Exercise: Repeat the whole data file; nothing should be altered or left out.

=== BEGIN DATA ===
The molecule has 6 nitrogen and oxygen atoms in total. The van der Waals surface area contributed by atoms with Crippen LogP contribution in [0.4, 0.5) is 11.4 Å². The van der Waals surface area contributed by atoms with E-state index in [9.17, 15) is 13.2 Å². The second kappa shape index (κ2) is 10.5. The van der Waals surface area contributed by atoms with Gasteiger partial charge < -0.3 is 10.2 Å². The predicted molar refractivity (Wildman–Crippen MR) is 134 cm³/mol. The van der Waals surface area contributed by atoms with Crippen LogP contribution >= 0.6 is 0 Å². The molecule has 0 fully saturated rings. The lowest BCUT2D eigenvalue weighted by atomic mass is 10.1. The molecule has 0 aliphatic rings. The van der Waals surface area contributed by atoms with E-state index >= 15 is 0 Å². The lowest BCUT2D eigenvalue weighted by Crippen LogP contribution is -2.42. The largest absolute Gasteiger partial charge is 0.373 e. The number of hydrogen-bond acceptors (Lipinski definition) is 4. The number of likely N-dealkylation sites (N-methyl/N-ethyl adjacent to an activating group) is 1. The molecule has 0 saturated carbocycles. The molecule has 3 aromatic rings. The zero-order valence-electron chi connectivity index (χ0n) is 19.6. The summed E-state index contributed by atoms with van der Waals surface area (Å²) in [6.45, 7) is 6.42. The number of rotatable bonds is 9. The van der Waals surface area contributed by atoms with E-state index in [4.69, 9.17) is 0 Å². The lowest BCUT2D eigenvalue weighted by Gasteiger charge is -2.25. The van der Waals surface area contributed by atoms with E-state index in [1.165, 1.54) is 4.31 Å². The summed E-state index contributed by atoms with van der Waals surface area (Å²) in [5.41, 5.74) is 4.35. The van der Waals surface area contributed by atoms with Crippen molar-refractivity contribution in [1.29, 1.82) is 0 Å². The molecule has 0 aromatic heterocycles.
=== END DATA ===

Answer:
The molecule has 6 nitrogen and oxygen atoms in total. The van der Waals surface area contributed by atoms with Crippen LogP contribution in [0.4, 0.5) is 11.4 Å². The van der Waals surface area contributed by atoms with E-state index in [9.17, 15) is 13.2 Å². The second kappa shape index (κ2) is 10.5. The van der Waals surface area contributed by atoms with Gasteiger partial charge < -0.3 is 10.2 Å². The predicted molar refractivity (Wildman–Crippen MR) is 134 cm³/mol. The van der Waals surface area contributed by atoms with Crippen LogP contribution >= 0.6 is 0 Å². The molecule has 0 fully saturated rings. The lowest BCUT2D eigenvalue weighted by atomic mass is 10.1. The molecule has 0 aliphatic rings. The van der Waals surface area contributed by atoms with E-state index >= 15 is 0 Å². The lowest BCUT2D eigenvalue weighted by Crippen LogP contribution is -2.42. The largest absolute Gasteiger partial charge is 0.373 e. The number of hydrogen-bond acceptors (Lipinski definition) is 4. The number of likely N-dealkylation sites (N-methyl/N-ethyl adjacent to an activating group) is 1. The molecule has 0 saturated carbocycles. The molecule has 3 aromatic rings. The zero-order valence-electron chi connectivity index (χ0n) is 19.6. The summed E-state index contributed by atoms with van der Waals surface area (Å²) in [6.45, 7) is 6.42. The number of rotatable bonds is 9. The van der Waals surface area contributed by atoms with E-state index in [4.69, 9.17) is 0 Å². The lowest BCUT2D eigenvalue weighted by Gasteiger charge is -2.25. The van der Waals surface area contributed by atoms with E-state index in [1.165, 1.54) is 4.31 Å². The summed E-state index contributed by atoms with van der Waals surface area (Å²) in [5.41, 5.74) is 4.35. The van der Waals surface area contributed by atoms with Crippen molar-refractivity contribution in [1.29, 1.82) is 0 Å². The molecule has 0 aromatic heterocycles.